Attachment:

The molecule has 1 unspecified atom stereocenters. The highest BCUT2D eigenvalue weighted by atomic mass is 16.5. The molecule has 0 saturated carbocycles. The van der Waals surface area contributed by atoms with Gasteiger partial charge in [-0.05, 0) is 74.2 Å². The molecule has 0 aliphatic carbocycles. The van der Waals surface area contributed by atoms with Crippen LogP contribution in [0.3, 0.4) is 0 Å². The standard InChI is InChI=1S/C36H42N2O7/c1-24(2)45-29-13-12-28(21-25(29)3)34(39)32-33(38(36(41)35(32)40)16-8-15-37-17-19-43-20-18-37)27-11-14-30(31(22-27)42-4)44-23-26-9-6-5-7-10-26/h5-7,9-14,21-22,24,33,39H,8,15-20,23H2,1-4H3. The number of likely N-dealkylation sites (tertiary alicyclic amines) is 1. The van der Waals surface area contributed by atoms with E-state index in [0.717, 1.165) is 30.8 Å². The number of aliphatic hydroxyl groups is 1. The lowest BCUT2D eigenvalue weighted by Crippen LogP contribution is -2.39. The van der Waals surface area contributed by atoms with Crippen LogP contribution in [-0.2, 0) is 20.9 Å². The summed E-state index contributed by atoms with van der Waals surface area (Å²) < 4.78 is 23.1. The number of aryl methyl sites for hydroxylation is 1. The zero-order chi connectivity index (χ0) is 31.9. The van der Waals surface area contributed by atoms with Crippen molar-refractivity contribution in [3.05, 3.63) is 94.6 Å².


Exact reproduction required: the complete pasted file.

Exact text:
The molecule has 1 unspecified atom stereocenters. The highest BCUT2D eigenvalue weighted by atomic mass is 16.5. The molecule has 0 saturated carbocycles. The van der Waals surface area contributed by atoms with Gasteiger partial charge in [-0.05, 0) is 74.2 Å². The molecule has 0 aliphatic carbocycles. The van der Waals surface area contributed by atoms with Crippen LogP contribution in [0.3, 0.4) is 0 Å². The standard InChI is InChI=1S/C36H42N2O7/c1-24(2)45-29-13-12-28(21-25(29)3)34(39)32-33(38(36(41)35(32)40)16-8-15-37-17-19-43-20-18-37)27-11-14-30(31(22-27)42-4)44-23-26-9-6-5-7-10-26/h5-7,9-14,21-22,24,33,39H,8,15-20,23H2,1-4H3. The number of likely N-dealkylation sites (tertiary alicyclic amines) is 1. The van der Waals surface area contributed by atoms with E-state index in [0.717, 1.165) is 30.8 Å². The number of aliphatic hydroxyl groups is 1. The lowest BCUT2D eigenvalue weighted by Crippen LogP contribution is -2.39. The van der Waals surface area contributed by atoms with Crippen LogP contribution in [-0.2, 0) is 20.9 Å². The summed E-state index contributed by atoms with van der Waals surface area (Å²) < 4.78 is 23.1. The number of aryl methyl sites for hydroxylation is 1. The zero-order chi connectivity index (χ0) is 31.9. The van der Waals surface area contributed by atoms with Crippen molar-refractivity contribution in [3.05, 3.63) is 94.6 Å².